From the Nuremburg and Tokyo Tribunalsto Cambodia, special courts, special laws and special prosecutors are an exceptional machinery used to try defeated aggressors; the defeated (antidemocratic, totalitarian) Enemy. Our Government is overriding or standing on its head, the constitutive basis of politics itself: the distinction between Friend and Enemy (Schmitt). Sri Lanka, a nation that triumphed over terrorism and preserved its sovereignty, and the Sri Lankan military, that defeated one of the toughest irregular fighting forces on the planet, are now submitting to the “Special Court/Special Prosecutor/foreign judges” formula that a defeated, invaded, occupied nation and a beaten army receive at the hands of conquerors. We won a war, but we are being treated, are letting ourselves be treated, and some are actually welcoming our treatment, as if we lost the war.
Today, the Tigers in France and Germany and those who march with Tiger flags in London and Toronto must feel vindicated--as if the separatists won and we lost. Prabhakaran’s gamble of the “human shield” and large-scale hostage-taking, paid off posthumously. That’s the encouraging lesson of the Zeid’s Report and the US-UK-SL Resolution, to terrorists the world over. In Latin America accountability processes were held only decades after the events, against members of military juntas which had overthrown civilian democratic rule, not militaries which had protected the democratic republic and the Constitution. Those Latin American democracies which initiate the (decades delayed) accountability actions are usually the former civilian victims of military regimes, not those who owe their lives to the military’s efforts, as in Sri Lanka.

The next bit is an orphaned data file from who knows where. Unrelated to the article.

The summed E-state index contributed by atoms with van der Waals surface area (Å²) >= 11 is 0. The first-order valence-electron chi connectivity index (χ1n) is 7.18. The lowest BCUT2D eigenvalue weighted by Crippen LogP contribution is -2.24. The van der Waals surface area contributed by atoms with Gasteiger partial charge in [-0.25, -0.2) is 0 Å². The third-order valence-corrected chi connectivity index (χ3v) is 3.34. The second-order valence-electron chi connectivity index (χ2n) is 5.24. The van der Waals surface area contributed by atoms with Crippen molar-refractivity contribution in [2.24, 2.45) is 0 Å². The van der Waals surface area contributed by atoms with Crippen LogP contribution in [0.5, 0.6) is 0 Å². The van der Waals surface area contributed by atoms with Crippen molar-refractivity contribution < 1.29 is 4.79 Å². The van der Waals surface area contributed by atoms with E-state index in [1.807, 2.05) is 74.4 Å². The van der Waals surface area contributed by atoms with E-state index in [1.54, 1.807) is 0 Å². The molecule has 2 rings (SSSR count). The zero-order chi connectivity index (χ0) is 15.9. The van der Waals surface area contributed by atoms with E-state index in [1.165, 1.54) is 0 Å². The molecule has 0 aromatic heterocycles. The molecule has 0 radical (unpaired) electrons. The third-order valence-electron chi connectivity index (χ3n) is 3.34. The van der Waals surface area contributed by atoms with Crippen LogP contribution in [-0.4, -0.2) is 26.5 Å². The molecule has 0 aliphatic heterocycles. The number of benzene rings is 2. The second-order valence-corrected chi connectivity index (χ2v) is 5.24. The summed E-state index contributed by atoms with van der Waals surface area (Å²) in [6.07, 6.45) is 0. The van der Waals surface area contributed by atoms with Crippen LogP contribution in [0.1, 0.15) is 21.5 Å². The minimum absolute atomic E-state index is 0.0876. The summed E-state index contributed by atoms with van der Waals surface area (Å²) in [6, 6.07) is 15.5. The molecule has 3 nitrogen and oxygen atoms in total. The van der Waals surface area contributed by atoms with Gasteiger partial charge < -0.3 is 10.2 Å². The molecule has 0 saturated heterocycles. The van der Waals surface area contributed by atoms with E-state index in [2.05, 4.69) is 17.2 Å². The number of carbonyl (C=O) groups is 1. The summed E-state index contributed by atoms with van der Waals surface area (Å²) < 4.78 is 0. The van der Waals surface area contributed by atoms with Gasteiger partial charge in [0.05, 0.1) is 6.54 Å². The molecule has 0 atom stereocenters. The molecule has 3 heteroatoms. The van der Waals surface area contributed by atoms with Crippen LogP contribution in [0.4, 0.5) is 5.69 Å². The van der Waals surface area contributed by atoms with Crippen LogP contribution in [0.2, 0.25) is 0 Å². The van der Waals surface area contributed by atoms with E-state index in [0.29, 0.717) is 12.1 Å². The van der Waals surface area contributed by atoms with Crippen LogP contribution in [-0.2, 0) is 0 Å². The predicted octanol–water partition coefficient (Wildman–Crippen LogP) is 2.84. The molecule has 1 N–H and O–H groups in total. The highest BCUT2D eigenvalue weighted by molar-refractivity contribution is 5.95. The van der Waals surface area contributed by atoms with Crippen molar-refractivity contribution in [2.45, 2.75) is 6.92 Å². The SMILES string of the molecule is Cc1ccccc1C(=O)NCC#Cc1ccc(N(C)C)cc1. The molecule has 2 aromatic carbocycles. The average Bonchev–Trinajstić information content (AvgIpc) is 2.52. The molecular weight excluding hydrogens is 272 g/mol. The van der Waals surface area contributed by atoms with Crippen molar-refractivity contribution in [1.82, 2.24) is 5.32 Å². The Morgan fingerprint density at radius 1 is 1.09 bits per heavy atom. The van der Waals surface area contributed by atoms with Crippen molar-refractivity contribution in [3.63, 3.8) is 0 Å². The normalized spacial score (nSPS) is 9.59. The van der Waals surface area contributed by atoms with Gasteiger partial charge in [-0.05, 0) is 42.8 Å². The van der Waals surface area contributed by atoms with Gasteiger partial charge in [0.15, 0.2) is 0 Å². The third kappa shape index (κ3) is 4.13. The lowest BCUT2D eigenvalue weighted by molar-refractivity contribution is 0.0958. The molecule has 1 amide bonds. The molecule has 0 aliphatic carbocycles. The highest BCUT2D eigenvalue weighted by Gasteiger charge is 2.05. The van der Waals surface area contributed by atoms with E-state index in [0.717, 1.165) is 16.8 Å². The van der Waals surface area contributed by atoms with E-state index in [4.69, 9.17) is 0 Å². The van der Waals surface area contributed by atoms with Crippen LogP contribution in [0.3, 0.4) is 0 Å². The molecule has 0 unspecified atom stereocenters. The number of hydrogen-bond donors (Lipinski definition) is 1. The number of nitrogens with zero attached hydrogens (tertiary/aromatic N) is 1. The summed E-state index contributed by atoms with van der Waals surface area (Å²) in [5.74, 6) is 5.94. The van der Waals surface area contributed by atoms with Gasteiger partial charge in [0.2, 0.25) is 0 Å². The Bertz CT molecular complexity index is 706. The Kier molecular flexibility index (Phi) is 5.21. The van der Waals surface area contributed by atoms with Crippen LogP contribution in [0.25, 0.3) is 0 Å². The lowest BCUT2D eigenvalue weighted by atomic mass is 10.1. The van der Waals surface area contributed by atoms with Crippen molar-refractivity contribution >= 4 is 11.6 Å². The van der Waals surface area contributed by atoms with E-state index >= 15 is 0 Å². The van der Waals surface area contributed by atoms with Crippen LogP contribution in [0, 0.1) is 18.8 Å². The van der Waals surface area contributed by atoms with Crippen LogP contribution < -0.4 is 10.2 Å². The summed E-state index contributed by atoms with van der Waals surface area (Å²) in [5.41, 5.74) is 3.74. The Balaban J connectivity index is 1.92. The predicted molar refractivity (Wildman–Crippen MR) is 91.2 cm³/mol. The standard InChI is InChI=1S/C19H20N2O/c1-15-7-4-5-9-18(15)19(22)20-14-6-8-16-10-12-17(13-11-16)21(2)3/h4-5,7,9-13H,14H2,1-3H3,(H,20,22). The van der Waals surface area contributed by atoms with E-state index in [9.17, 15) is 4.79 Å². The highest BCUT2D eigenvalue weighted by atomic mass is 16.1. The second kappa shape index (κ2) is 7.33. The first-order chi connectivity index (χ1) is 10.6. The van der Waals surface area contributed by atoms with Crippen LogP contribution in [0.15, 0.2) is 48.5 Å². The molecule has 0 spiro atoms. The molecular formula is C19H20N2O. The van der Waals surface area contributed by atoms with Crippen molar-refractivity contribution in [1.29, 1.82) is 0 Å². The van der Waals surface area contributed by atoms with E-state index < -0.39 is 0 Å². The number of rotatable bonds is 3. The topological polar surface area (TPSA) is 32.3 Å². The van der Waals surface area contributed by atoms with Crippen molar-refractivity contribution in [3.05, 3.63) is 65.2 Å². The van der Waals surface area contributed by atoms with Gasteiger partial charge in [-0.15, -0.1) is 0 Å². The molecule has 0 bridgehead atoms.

The Sri Lankan military victory opened the way for elections in the North and East after 25 years. In Sri Lanka for the first time in world history, special accountability mechanisms, outside the normal courts and normal law, with an active foreign component, will be used against democratically elected leaders and a constitutionally legitimate, victorious military which won a war of national defense.
International law, the UN, the Westand “civil society”did not save our country, our lives, those of our families and unborn generations,from the decades-long dark reign of the Tiger hordes. The guns and blood of the Sri Lankan military and the steel will and determination of our nation’s leader did. So do we betray and sacrifice the latter on the altar of the former?
What are our values? Who do we serve and who should we? Do we bow before the alien gods of the “international community” or do we to protect our sons and fathers who fought to protect us from the evil armies of terrorism? What is our primary identity and loyalty? Where does our primary duty and responsibility reside? If it is to the international rather than the national community, who will remember us and how will we be remembered, and judged, once we are dead?How will we figure in the narrative of the nation? If we serve international interests to the detriment of the national, if we sever our roots in the national community, will we not bring dishonor to our patrimony and devalue the legacy we leave?
The ideology of the governing elite is anti-state; hostile to the national political character of the state and its vocation as protector and concentrated expression of the national political community. The assumption is that it is the nation-state and its military that are the main threat to human rights. Butis it not the state and its military that guaranteed that an environment in which that most basic of human rights—the right to life – could be observed, by putting an end to terrorism and the war itself, and by restoring peace?
The Government is turning against the State. It regards two pillars of the State, namely the military and the judiciary, as problems, obstacles, even targets.The political scientist in me can’t wait to see how that playsout. There’s a book in it for me.